The Lack of Respect From Our Younger Generation for the Military
Last week in the news revealed yet another case of disrespect toward the memories and sacrifices made by our men and women in the military. This time it was the Vietnam Women’s Memorial in Washington, D.C.: young children climbing on the monument as if it were their personal jungle gym.
No sense of sacrifice
Young adults climbed on the Memorial to the Vietnam Veterans in Wichita, KS – they had no sense of the sacrifices made by our men and women in past wars.
These cases are not just protesters acting out to protest the wars we have and are in. They are just an indication of the deep seated problem this country has with our youth.
These kids seemed to have missed (or more to the point), were never taught to respect the sacrifices of those that fought our nations wars. Ensuring our Freedoms — the same freedoms that are taken for granted.
Since shortly after the Vietnam war was over, this country had an all volunteer Military. There has not been a draft since then. So instead of having a generation experience that understands what it means to serve, we have a generation who, for the most part, has never been in the military. A very small population has answered the call of our country.
Homeschooling honor and respect
I volunteered in 1980, right out of High School. During my time in, I raised a family, three kids. They were exposed to the trials and tribulation associated with being a military family. They were told of the heritage of my family and their mother’s family, whose members served in the major conflicts from WW1 to the present.
They were homeschooled with the history of how our country first began — the wars, the sacrifices made by our Founding Fathers at the birth of this country. They had pride. Most importantly, they had respect for all those that served. Respect and honor for those that gave their lives for this country. They know that the price of Freedom is expensive.
It wasn’t all Patriotic and red, white and blue. There was resentment with my being gone a large part of their lives. The missed moments of triumph, the joys and the heartbreaks; I missed a lot of those. My kids knew why I served. Again, they may have hated my being gone, but they still respected the military.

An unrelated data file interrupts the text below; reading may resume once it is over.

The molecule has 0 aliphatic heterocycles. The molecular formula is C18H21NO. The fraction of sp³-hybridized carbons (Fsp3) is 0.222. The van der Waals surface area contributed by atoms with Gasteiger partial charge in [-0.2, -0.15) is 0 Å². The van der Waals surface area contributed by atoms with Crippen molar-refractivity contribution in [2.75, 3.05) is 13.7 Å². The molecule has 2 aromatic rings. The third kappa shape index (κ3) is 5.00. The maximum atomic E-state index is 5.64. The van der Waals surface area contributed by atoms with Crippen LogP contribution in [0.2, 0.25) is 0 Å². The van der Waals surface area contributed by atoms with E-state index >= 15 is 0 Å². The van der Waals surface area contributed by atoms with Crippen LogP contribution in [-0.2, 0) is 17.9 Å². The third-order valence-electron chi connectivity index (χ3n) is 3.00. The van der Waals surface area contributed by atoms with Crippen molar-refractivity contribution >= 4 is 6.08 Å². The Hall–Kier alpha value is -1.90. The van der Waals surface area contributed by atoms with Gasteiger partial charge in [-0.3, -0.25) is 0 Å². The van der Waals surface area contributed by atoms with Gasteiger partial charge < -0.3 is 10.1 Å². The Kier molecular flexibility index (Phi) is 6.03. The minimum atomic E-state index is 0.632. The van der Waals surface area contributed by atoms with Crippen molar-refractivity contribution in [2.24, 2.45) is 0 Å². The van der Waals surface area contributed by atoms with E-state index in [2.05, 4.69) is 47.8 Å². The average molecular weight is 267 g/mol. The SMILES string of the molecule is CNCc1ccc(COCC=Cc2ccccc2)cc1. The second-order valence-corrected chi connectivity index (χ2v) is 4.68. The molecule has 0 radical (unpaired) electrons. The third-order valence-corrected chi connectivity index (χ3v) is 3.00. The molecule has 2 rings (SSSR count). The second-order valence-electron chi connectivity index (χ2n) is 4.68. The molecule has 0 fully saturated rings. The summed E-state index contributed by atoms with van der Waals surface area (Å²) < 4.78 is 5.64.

A lot of the kids nowadays don’t have that sense of respect and honor. Maybe they were never taught at home. Most assuredly, they were never taught it in school. The examples they have on how to treat the military are severely lacking, right from the top of our government all the way down to their level.
There is a cancer spreading throughout this country. It goes by the name of Liberalism. We have become the land of “freebies and handouts.” We expect the government to take care of all our needs. We are being taught that the military is a bad thing, something to be loathed and hated. For that matter the country as a whole is being taught that we need to apologize for our American exceptionalism.
This country still needs a military, much to the left’s dismay. It still doesn’t mean that the military should be treated with disdain. The military is a necessary evil.
The aftermath of disrespect
We see the effects of this disdain attitude in the actions of those that treat the monuments to our heroes and our military with contempt.
This country has a huge debt to pay to our Veterans. It is a debt that continues to grow without repayment. Fortunately there are many among us that still carry the torch of freedom. Those of us that know the sacrifices. Those of us that have made the sacrifices to keep this nation free.
My deepest respect to all those that have served, that are serving, and those that are about to serve. I salute you all. Let’s keep the torch of Freedom burning brightly in this next generation. Let’s teach the respect and honor necessary for the motivation of those who come after us.